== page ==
I'm always the last to know. I again missed a special pet-related day. April 10 was Hug Your Dog Day. It may have been just as well that I missed that one, as most dogs aren't that fond of hugging.
The day was created by Purina to introduce, and encourage the use of, a new pet treat they're marketing. Now, I'm all in favor of giving dogs treats, especially if the treats are being used to help teach the dog something. My own dogs get a small treat every time they come in from outdoors, as well as just before bedtime. They also get the odd bits of cheese, a taste of mashed potatoes when we have them, and, occasionally, some Cheerios.
I'm sure that Purina's new dog snack is an appropriate, well-balanced treat. I'm also sure that they should have thought of a different name than "Hug Your Dog Day." Most dogs will tolerate a hug from a family member, but most dogs don't enjoy it. Some dogs will object by pulling away, growling or baring their teeth. A really unhappy dog may snap or bite. Even if your dog lets you hug him, why do something that you know makes your dog unhappy? The point of a hug is lost if the hug-ee doesn't appreciate it.
On top of that, a small child hugging a dog is putting his or her face right near the dog's muzzle. A child's size already puts him at a disadvantage when dealing with a dog, so why encourage a hug? Now, "Give your Dog a Treat Day" would have worked much better. It would encourage the purchase of Purina's new dog treat, and I can't imagine a single dog that wouldn't be delighted to receive the treat.
I almost missed "Pet First Aid Awareness Month" as well, and I was going to write about pet first aid, but there was an article in this paper a couple of weeks ago, so that got covered.
I do have a health "heads up" for both dogs and cats this year, and that's that we're going to see more fleas, ticks and mosquitoes this season. That's the word I got when Rhiannon had her annual vet check, and I also got the message by email. Robyn Caulfield with the nonprofit Companion Animal Parasite Council sent their press release about these annoying pests. Actually, these pests are more than annoying; they can be life threatening, and, because we had such a mild winter, all of them got a head start on reproducing. There was also no hard winter to help kill off part of the pest population, so, with spring here, they are off and running.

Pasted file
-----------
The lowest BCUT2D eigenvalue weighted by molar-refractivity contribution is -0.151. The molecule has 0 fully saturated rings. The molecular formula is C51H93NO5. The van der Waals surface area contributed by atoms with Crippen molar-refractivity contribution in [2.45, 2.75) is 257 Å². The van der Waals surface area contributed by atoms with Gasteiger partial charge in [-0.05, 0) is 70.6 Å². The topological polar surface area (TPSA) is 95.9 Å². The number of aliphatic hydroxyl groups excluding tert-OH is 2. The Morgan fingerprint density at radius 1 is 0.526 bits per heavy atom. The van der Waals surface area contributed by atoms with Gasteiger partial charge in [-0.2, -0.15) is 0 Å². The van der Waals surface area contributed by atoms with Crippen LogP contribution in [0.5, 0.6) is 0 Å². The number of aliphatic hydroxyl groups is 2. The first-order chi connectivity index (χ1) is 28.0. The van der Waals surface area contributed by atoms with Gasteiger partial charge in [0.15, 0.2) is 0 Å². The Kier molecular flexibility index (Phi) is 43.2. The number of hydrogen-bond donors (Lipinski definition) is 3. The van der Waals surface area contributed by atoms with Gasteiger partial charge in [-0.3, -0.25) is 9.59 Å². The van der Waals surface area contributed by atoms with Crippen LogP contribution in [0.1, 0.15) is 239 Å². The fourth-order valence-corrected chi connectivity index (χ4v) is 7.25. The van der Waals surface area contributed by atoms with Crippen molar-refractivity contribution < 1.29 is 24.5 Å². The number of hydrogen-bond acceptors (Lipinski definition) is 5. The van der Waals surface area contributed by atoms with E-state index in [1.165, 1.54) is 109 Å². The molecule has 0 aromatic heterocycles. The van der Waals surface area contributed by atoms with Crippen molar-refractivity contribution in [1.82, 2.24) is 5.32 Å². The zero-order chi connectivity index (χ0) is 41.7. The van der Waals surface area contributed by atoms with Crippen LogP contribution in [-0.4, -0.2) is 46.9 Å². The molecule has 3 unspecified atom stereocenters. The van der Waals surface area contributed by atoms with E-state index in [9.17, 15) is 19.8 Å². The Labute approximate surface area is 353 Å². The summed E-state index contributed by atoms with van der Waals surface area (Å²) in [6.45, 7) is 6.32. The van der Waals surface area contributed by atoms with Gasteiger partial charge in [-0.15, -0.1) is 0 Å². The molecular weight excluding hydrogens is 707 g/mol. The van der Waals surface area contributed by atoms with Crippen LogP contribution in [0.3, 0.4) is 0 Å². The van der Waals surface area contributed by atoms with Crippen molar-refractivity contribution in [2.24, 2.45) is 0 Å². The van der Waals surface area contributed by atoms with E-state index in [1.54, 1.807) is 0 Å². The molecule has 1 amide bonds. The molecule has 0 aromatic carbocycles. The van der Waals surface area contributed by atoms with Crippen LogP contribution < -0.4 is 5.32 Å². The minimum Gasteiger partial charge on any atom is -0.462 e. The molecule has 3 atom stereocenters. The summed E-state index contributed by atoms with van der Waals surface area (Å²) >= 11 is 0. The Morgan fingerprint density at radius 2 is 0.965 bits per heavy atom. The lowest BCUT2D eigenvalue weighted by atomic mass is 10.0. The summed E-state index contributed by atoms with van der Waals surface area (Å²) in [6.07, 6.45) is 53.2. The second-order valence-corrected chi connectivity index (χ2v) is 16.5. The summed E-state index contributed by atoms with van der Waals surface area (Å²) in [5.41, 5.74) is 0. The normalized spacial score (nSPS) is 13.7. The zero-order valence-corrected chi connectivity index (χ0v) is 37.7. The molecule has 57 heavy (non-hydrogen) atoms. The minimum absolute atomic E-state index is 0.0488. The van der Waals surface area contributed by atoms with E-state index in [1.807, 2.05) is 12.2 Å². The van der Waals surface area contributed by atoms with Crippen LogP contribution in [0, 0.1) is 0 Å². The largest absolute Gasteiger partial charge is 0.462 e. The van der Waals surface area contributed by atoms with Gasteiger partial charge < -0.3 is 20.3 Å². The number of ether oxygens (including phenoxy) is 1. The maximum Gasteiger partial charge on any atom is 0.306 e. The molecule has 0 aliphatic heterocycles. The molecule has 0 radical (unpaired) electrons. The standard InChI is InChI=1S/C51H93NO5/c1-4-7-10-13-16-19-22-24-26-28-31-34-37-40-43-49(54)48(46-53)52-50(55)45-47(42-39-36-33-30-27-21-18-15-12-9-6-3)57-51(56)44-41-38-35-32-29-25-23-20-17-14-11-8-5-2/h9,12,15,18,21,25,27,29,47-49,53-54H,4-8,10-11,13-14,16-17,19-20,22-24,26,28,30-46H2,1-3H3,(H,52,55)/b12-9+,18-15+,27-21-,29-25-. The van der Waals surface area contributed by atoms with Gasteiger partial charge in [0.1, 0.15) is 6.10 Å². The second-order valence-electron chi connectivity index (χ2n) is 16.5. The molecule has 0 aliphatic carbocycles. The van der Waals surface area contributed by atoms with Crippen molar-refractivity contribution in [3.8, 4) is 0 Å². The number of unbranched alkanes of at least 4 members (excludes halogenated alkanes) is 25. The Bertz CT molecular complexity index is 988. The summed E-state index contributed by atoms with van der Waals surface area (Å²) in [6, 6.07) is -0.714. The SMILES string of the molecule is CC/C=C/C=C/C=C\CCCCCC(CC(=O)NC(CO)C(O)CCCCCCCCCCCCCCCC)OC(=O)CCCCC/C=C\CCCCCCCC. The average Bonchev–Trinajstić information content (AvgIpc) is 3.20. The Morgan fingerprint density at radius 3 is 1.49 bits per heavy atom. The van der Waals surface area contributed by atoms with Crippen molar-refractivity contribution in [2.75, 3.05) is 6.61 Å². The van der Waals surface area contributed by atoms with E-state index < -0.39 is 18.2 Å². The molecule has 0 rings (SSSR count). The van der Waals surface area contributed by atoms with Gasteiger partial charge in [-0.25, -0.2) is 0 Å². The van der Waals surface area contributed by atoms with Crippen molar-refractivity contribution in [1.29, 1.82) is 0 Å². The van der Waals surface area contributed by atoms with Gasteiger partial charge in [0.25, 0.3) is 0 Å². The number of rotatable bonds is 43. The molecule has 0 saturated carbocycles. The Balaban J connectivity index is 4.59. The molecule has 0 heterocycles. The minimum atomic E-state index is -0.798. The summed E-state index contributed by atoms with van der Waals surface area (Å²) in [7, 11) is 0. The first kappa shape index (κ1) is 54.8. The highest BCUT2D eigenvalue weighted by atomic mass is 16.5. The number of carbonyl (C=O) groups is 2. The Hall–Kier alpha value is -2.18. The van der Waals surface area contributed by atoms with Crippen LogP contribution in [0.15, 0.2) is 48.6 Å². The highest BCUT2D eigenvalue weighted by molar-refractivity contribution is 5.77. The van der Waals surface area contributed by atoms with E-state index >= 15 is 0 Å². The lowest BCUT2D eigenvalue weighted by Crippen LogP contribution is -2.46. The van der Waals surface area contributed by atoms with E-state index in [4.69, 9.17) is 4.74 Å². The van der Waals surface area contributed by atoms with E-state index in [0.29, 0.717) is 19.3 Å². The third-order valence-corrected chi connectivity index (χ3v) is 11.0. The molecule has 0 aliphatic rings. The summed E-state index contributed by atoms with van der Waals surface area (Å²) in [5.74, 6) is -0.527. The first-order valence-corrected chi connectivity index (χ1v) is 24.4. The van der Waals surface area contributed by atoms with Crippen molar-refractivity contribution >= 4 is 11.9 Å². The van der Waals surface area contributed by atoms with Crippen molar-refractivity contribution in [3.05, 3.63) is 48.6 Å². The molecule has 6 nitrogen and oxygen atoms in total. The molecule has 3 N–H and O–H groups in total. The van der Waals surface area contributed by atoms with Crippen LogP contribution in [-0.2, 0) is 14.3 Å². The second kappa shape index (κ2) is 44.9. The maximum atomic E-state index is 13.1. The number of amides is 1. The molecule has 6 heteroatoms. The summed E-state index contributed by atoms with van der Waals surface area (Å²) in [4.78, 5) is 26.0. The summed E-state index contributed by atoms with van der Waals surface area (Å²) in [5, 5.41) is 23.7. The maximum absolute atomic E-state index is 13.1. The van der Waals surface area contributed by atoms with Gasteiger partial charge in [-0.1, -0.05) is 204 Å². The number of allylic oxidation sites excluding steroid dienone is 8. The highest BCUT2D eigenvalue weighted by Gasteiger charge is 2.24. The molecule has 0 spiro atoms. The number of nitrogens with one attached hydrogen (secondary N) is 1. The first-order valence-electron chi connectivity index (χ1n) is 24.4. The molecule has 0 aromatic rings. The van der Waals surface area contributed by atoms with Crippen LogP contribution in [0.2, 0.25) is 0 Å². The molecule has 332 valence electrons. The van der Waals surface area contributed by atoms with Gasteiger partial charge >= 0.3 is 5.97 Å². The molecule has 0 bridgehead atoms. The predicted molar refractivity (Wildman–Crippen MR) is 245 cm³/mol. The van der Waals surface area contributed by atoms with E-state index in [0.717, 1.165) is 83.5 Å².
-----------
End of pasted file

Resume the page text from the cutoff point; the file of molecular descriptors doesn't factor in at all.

Fleas are always a problem, but more people are seeing ticks as well, and deer ticks can carry Lyme disease, a nasty illness that can affect both pets and people. I'm unhappy with the news of more mosquitoes, too, because I'm one of those people who seems to be a particular target of the whiny insects. At least I can't get heartworm. That's the big concern for our dogs and cats. Heartworm larvae get transferred from the mosquito to your pet when the mosquito bites them. From there, the larvae get carried to the heart where they turn into long, ugly worms. Those worms eventually totally clog the heart and, if untreated, cause death.
Yes, there's a treatment, but the treatment has its own dangers. For one thing, the dead worms can cause clots before they completely dissolve, and the medicine itself is hard on the dog's system.
Talk to your veterinarian about protecting your pet this year. Many of the monthly heartworm medications also protect against hookworms, whipworms and roundworms, and some offer flea protection, too, so one pill a month takes care of just about everything. I don't think there are any that fight ticks, but you can get your dog vaccinated for protection against Lyme disease. If you and your dog spend time in tall grass or wooded areas, consider getting this vaccination.
Regular grooming can help you find and eliminate fleas and ticks. If you do find a tick on your pet, and don't feel you can remove it yourself, get to your veterinarian and have it removed immediately. The sooner it is removed, the better the chance that your dog or cat won't contract whatever disease the tick might be carrying.
Be aware of the dangers this summer and protect your pets.